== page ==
Airbus Defence and Space and company subsidiary UpNext have achieved in-flight autonomous guidance and control of a drone using an A310 Multi-Role Tanker Transport (MRTT) flying testbed.
In another milestone on the road to fully Autonomous Formation Flight and Autonomous Air-to-Air Refueling (A4R), the technologies demonstrate a significant breakthrough for future aerial operations involving manned and unmanned assets. The trials were carried out last week in the south of Spain and lasted almost 12 hours in total.
Airbus is working on a set of technologies developed by Spain, Germany, and France called Auto’Mate. These cutting-edge technologies are designed to reduce crew fatigue and the potential for human error, as well as minimize crew training costs and provide more effective operations by automating the process.
The technologies were integrated on an A310 MRTT flying testbed and on several DT-25 target drones, acting as receiver aircraft – launched from Airbus’s Getafe plant and the Arenosillo test center in Huelva, respectively. Over the waters of the Gulf of Cadiz, the control of the drone transitioned from a ground station to the A310 MRTT, autonomously guiding the DT-25 to the in-flight refueling position. Each mission lasted 6 hours and involved the sequential launch of four DT-25s.
Thanks to artificial intelligence and cooperative control algorithms, the receivers were sequentially controlled and commanded during the tests without human interaction. The different receivers were controlled and guided until a minimum distance of 150 feet (around 45 meters) from the A310 MRTT.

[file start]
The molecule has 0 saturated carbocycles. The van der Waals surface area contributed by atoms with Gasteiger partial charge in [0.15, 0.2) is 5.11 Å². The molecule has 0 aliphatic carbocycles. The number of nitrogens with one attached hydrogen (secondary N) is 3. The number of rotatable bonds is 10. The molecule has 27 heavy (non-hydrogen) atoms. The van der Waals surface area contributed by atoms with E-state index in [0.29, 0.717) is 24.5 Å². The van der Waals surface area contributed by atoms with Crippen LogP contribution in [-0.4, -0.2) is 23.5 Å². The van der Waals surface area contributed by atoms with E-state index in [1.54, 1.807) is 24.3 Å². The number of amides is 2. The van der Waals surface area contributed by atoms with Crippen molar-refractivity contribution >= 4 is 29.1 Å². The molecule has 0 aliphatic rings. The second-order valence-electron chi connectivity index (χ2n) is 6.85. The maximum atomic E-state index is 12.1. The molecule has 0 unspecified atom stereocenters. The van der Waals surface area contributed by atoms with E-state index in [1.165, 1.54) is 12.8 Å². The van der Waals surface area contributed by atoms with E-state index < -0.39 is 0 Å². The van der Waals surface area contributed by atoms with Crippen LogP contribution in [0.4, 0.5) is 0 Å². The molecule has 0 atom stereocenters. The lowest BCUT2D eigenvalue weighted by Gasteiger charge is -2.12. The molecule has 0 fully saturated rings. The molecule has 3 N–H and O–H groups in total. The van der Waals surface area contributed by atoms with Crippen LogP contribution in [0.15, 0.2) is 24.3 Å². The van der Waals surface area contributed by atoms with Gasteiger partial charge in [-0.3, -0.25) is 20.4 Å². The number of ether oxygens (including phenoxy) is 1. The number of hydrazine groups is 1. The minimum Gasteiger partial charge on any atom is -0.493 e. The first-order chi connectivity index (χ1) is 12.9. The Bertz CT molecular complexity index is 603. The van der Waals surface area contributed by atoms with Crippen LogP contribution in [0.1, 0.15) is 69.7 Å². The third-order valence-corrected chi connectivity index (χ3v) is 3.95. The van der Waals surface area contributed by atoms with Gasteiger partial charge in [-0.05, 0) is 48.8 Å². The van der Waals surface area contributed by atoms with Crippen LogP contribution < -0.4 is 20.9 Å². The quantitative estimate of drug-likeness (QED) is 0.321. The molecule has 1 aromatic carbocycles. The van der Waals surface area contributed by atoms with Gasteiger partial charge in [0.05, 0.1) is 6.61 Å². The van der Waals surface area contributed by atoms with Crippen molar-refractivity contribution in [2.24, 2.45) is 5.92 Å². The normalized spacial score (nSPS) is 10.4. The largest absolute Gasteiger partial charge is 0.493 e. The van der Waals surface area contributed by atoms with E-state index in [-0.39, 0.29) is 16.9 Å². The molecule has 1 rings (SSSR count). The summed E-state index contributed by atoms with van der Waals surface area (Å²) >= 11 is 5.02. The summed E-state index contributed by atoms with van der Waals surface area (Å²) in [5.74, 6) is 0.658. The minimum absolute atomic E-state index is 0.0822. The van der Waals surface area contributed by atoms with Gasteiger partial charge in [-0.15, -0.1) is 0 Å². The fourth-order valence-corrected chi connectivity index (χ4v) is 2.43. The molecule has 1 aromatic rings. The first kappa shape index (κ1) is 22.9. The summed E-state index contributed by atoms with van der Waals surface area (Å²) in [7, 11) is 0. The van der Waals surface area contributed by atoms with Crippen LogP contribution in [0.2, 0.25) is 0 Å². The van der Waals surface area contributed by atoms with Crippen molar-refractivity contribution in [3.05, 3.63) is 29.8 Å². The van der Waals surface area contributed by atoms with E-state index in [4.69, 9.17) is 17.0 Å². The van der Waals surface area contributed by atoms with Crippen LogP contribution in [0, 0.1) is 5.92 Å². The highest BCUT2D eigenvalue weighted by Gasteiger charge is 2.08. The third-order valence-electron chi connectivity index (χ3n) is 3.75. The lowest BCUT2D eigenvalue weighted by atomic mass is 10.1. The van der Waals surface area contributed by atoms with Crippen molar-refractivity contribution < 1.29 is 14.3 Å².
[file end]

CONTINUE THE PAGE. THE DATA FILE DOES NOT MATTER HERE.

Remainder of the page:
The company says the Auto’Mate Demonstrator technology focuses on three pillars: accurate relative navigation – to determine precisely the relative position, speed, and attitudes between the tanker and the receiver; intra-flight communication between the platforms; and cooperative control algorithms for guidance and collision avoidance.
A second tranche of tests is expected towards the end of 2023, exploring the use of navigation sensors based on artificial intelligence and improved algorithms for autonomous formation flight. In addition, there will also be two simulated drones flying in the vicinity of the A310 MRTT to demonstrate multi-receiver autonomous operations and collision-avoidance technology.
“The success of this first flight-test campaign paves the way for developing autonomous and unmanned air-to-air refueling technologies,” said Jean Brice Dumont, Head of Military Air Systems at Airbus Defence and Space. “Even though we are at an early stage, we have achieved this within just one year and are on the right track for manned-unmanned teaming and future air force operations where fighters and mission aircraft will fly jointly with drone swarms.”